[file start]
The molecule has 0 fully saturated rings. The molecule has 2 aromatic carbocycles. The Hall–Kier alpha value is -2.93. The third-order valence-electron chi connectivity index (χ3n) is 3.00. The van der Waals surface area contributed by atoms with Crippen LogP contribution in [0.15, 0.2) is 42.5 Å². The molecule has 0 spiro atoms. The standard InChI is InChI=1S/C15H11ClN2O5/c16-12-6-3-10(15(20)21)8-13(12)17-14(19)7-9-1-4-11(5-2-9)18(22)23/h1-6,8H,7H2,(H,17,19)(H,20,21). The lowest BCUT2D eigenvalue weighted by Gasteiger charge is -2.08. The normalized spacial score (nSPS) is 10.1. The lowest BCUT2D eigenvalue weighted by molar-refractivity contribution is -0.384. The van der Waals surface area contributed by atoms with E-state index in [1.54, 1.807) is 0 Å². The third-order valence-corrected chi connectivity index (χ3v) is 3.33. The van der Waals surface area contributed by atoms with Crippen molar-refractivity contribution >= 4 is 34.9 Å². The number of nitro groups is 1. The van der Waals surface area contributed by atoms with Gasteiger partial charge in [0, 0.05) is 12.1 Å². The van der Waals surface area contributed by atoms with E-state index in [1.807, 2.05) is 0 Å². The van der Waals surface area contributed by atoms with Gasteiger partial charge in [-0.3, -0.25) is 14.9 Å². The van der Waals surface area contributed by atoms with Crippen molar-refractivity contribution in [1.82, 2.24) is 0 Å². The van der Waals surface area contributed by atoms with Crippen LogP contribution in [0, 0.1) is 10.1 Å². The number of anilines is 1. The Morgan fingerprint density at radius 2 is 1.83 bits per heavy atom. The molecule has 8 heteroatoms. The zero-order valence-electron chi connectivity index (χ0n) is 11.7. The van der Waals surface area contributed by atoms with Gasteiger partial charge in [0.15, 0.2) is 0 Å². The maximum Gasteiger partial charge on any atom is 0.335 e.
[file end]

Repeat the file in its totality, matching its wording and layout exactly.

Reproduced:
The molecule has 0 fully saturated rings. The molecule has 2 aromatic carbocycles. The Hall–Kier alpha value is -2.93. The third-order valence-electron chi connectivity index (χ3n) is 3.00. The van der Waals surface area contributed by atoms with Crippen LogP contribution in [0.15, 0.2) is 42.5 Å². The molecule has 0 spiro atoms. The standard InChI is InChI=1S/C15H11ClN2O5/c16-12-6-3-10(15(20)21)8-13(12)17-14(19)7-9-1-4-11(5-2-9)18(22)23/h1-6,8H,7H2,(H,17,19)(H,20,21). The lowest BCUT2D eigenvalue weighted by Gasteiger charge is -2.08. The normalized spacial score (nSPS) is 10.1. The lowest BCUT2D eigenvalue weighted by molar-refractivity contribution is -0.384. The van der Waals surface area contributed by atoms with E-state index in [1.54, 1.807) is 0 Å². The third-order valence-corrected chi connectivity index (χ3v) is 3.33. The van der Waals surface area contributed by atoms with Crippen molar-refractivity contribution >= 4 is 34.9 Å². The number of nitro groups is 1. The van der Waals surface area contributed by atoms with Gasteiger partial charge in [0, 0.05) is 12.1 Å². The van der Waals surface area contributed by atoms with E-state index in [1.807, 2.05) is 0 Å². The van der Waals surface area contributed by atoms with Gasteiger partial charge in [-0.3, -0.25) is 14.9 Å². The van der Waals surface area contributed by atoms with Crippen molar-refractivity contribution in [1.82, 2.24) is 0 Å². The van der Waals surface area contributed by atoms with Crippen LogP contribution in [0, 0.1) is 10.1 Å². The number of anilines is 1. The Morgan fingerprint density at radius 2 is 1.83 bits per heavy atom. The molecule has 8 heteroatoms. The zero-order valence-electron chi connectivity index (χ0n) is 11.7. The van der Waals surface area contributed by atoms with Gasteiger partial charge in [0.15, 0.2) is 0 Å². The maximum Gasteiger partial charge on any atom is 0.335 e.